But Christie has repeatedly said that unless Sweeney’s version of the takeover bill is presented to him, he won’t sign it. He has even gone as far as to say that if the original bill is not posted by Prieto, he will campaign against a voter referendum this fall to expand casino gaming beyond Atlantic City, an idea he has previously supported. (emphasis mine)
... and that Senate President Steve Sweeney is leading the charge on.

But at least Prieto recognizes that suspending CBAs should be a last resort. 

So, when NJEA President Wendell Steinhauer says he agrees with and supports the state for "correctly acting to enforce the law," it sounds to me like he is siding with Christie to hurt the school district and the city, and violate the state constitution which prohibits Trenton from breaking union contracts, and that is a recipe for disaster. 

Experts note that the state constitution says the Legislature shall not pass any bill "impairing the obligation of contracts or depriving a party of any remedy for enforcing a contract which existed when the contract was made."

[Marc Pfeiffer, assistant director of the Bloustein Local Government Research Center at Rutgers] also noted that the constitution also bans lawmakers from passing bills that apply to specific municipalities to prevent them from "interfering" with local governments. 
[Sen.] Sweeney... said that's why he did not mention Atlantic City's name in the takeover legislation.

In 2011 then Assembly Speaker Sheila Oliver sold out to Christie and signed onto Chapter 78. We now have an assembly speaker who fully supports labor's right to collectively bargain. Why are we not supporting his bill? 

Not every NJEA member reading this is going to agree with me and I'm okay with that. But we cannot skirt this issue. I fear that if the union I love alienates itself from the rest of New Jersey's labor organizations in supporting the Christie/Sweeney bill, we will indeed be branded as the 'Bullies of State Street' and we will be betraying our labor brothers and sisters. Now, more than ever, we must stand together, arm in arm, with labor unions across this state. And we must never, ever forget those fateful words:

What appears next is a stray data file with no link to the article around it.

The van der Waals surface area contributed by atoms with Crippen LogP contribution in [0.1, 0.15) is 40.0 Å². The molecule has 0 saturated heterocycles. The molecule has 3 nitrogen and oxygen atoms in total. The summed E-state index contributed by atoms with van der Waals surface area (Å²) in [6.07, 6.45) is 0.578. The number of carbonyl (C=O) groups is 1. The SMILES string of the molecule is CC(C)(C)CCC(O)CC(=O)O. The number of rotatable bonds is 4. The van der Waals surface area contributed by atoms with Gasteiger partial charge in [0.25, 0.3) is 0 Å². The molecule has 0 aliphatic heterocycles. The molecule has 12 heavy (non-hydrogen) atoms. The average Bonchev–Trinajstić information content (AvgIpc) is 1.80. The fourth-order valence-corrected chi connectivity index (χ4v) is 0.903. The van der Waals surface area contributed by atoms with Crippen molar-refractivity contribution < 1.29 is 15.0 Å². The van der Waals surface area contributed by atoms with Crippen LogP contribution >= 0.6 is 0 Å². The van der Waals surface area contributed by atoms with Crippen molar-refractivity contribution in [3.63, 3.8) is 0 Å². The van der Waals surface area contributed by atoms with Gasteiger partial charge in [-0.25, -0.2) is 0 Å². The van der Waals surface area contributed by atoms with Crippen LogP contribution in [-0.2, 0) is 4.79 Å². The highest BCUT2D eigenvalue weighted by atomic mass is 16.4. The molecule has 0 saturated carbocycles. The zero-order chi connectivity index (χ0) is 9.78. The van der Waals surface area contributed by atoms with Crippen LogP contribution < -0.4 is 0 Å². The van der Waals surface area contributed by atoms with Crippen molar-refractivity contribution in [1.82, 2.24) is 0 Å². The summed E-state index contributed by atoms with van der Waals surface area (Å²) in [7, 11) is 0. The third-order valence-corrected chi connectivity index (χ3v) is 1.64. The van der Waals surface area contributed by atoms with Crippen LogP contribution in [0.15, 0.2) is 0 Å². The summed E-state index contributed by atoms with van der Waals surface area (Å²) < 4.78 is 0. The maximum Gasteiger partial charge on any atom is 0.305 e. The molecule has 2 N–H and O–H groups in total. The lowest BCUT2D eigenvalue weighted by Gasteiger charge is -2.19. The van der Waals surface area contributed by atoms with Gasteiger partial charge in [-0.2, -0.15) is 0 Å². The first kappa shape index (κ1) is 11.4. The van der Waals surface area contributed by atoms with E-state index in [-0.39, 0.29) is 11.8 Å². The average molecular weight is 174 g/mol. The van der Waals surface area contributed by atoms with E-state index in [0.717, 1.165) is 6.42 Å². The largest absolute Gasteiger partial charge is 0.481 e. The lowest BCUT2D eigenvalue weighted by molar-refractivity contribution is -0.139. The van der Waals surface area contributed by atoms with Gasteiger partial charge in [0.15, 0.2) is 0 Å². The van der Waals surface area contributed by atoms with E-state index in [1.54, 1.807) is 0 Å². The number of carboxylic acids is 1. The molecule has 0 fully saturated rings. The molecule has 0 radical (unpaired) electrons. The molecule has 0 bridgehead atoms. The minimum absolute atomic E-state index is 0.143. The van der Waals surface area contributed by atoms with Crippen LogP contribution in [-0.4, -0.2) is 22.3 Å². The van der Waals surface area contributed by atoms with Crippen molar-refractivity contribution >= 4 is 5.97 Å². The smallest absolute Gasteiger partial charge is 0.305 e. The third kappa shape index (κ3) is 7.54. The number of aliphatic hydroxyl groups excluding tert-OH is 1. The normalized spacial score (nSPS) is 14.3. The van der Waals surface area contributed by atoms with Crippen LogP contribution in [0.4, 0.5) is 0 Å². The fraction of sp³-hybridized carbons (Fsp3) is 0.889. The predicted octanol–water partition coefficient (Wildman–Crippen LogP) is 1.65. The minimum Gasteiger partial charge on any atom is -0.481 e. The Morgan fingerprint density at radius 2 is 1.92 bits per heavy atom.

I will protect your pensions. Nothing about your pension is going to change when I am governor.

* On April 8th, Superior Court Judge Julio Mendez ruled in favor of the city allowing it to keep the money it had on hand and calling the state's lawsuit "political maneuvering". Another hearing date has been set for April 19th where the full case will be heard.


Friday, April 1, 2016

10 Things Every Parent Should Know About the PARCC

Photo: Seattle Times
As the PARCC testing window approaches, it is time for New Jersey parents to make the decision whether or not to opt their children out of the test. Technically in New Jersey there is no 'opt out'. Parents can simply refuse to allow their child to take the test, despite what school districts may be telling them to the contrary. 

Last year, State Board of Education President Mark Biedron went on record as saying, "We know we can't force any kid to put their hands on a keyboard" —at least for now. If the DOE gets its way, starting with the class of 2020 (this year's 8th graders), the PARCC will be a requirement for high school graduation.